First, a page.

Jason Pawluk, delivery director for the Our Health Our Care (OHOC) programme, says that the move towards a September reopening does not “fundamentally alter” the clinicians’ earlier conclusions.
“We still need to have an honest conversation with the public about the best long-term solution for A&E and critical care hospital services.
“We’re keen to avoid anybody forming a view that this is the first step towards a 24/7 A&E or restoring a type 1 A&E facility [the most extensive] at Chorley.
“There are still real questions to answer about long-term viability and the most appropriate care model,” Mr. Pawluk said.
In order to reopen safely and separate Covid and non-Corvid patients, Lancashire Teaching Hospitals NHS Foundation Trust (LTH) will have to make structural alterations at the Chorley site and recruit additional staff – funding for both is now being sought from NHS England. It was staff shortages that forced the closure of the unit for much of 2016 and have dictated its part-time status since.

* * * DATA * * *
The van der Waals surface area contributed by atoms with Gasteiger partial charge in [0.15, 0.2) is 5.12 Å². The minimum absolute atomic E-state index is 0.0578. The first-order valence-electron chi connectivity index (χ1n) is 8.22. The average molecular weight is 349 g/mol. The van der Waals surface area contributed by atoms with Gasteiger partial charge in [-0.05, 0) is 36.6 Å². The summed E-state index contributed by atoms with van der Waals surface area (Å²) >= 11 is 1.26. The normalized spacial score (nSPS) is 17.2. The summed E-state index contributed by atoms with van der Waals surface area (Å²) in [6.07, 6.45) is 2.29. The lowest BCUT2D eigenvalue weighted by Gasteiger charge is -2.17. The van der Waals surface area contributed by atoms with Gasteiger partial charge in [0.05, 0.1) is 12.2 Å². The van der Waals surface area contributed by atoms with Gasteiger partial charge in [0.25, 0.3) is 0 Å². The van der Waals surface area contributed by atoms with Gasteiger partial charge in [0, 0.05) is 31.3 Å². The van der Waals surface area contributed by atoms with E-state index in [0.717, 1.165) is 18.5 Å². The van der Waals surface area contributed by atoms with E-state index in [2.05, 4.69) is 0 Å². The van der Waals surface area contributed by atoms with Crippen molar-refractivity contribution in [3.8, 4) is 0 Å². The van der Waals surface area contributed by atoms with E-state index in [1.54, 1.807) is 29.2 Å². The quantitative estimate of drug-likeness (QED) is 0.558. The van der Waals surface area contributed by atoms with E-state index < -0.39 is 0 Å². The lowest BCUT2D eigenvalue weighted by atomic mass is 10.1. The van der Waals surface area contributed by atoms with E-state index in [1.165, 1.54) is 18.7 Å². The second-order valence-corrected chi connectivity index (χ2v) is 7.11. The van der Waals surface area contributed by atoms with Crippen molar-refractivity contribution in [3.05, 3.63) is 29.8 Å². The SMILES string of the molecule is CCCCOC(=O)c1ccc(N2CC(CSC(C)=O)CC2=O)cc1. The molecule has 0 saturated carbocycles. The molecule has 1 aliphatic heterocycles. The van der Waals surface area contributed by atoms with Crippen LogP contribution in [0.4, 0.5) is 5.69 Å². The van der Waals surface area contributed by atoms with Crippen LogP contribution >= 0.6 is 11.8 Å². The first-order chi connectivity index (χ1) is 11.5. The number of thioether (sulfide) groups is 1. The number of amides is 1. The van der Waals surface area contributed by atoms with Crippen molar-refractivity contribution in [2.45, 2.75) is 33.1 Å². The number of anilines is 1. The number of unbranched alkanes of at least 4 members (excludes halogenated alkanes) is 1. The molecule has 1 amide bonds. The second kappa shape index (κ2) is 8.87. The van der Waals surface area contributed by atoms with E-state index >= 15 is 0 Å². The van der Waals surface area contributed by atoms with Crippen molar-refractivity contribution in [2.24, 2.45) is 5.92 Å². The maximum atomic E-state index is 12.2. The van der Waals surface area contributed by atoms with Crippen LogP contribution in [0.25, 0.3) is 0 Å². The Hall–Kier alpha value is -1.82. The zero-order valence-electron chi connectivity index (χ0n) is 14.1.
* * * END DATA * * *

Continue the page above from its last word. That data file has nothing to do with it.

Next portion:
Mr. Pawluk says that OHOC – a group of organisations overhauling health and social care services in Central Lancashire – is committed to an “open, fair and transparent consultation”, which listens to everybody’s views.
However, two scenarios for that process are currently being drawn up to reflect the fact that any consultation is likely to be conducted during an ongoing pandemic.
“It may be possible to do public engagement events and discussions in socially-distanced [situations] – such as workshops and focus groups.
“But we’re also looking at mitigation, whereby if the public health context changes and becomes more difficult, we can take more online and digital approaches.